Friday, May 21, 2010
I've stepped in it plenty of times in my life by saying exactly what I thought about something, and I'd like to think that as I get older, I get better at thinking first and talking later.
Saying what you really think is sometimes stupid and sometimes admirable.
But my hat is off to Susan Gianinno, CEO of Publicis USA when she sent a memo to her staff after getting dumped by Chevrolet. Her note called out Chevy for the treatment. Good for her.
All creative work had been consolidated at Publicis about a month ago, but when a new marketing director came in at Chevy, he decided go with Goodby Silverstein & Partners - without ever even bothering to take a meeting with anybody at Publicis. He'd worked with Goodby when he was at Hyundai. (And it took me three tries to spell that properly.)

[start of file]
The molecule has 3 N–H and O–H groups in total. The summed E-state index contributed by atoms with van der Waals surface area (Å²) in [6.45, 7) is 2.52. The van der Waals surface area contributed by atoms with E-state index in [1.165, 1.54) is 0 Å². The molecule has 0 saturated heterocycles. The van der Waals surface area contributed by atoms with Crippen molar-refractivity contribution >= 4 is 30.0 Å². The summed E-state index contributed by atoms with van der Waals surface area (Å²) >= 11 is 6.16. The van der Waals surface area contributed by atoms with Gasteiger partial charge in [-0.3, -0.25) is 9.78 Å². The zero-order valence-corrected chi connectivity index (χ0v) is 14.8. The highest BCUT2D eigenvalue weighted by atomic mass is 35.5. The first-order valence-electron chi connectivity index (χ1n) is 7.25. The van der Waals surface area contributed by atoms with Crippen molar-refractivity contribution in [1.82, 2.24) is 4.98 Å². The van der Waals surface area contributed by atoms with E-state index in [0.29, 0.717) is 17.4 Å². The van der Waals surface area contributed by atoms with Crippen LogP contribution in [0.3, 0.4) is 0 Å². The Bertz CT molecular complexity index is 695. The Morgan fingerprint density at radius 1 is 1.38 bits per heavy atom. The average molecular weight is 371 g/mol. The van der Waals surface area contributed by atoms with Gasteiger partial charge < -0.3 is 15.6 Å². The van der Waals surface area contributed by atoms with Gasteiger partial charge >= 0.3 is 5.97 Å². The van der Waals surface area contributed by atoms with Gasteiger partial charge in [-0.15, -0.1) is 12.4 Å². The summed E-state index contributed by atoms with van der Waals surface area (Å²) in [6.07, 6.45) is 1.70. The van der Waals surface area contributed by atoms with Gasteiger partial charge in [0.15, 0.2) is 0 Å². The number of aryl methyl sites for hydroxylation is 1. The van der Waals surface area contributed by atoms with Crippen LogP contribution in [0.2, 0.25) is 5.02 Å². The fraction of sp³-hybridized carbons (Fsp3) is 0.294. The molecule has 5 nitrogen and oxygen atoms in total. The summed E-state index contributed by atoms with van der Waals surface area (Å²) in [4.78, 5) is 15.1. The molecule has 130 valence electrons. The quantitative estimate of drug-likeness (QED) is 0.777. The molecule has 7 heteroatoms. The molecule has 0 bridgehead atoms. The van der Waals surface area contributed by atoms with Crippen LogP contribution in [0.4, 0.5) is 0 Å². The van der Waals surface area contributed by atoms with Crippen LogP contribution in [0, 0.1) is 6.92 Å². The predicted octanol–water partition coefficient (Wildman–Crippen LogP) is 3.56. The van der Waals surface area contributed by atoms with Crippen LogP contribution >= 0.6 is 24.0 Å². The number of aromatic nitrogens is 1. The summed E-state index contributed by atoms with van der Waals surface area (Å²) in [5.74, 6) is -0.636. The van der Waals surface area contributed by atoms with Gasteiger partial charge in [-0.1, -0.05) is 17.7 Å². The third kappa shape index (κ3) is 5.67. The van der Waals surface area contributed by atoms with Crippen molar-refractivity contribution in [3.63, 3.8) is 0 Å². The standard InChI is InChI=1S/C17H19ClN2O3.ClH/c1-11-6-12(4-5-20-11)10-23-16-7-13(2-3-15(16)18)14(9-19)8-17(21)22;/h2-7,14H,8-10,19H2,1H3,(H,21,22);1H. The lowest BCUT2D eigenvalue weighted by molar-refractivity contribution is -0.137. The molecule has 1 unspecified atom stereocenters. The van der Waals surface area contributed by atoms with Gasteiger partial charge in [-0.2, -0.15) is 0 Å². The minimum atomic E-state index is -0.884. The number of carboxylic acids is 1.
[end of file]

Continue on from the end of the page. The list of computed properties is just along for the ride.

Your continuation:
So Gianinno sent her staff a memo (read the whole thing in Ad Age here) that said, in part: " . . . they were disrespectful in this decision. It was made without a thoughtful review of what we were doing or had planned. It was made without meeting any of us. That just isn't right."
It's not. But unfortunately for too many people in business, right and wrong doesn't enter in the equation. Look agencies -- and people get fired every day. For good reasons and bad reasons. And if there is more to tell about this than I think, I'll say so. But what the hell is wrong with showing some class and manners in business? Who the hell knows? Maybe if he'd bothered to meet with Publicis and seen what they had in mind, he'd have learned something and decided to hang with them. OK, maybe not.
I, for one, admire Gianinno for standing up for her company. If I worked for her, I'd be pretty proud right now.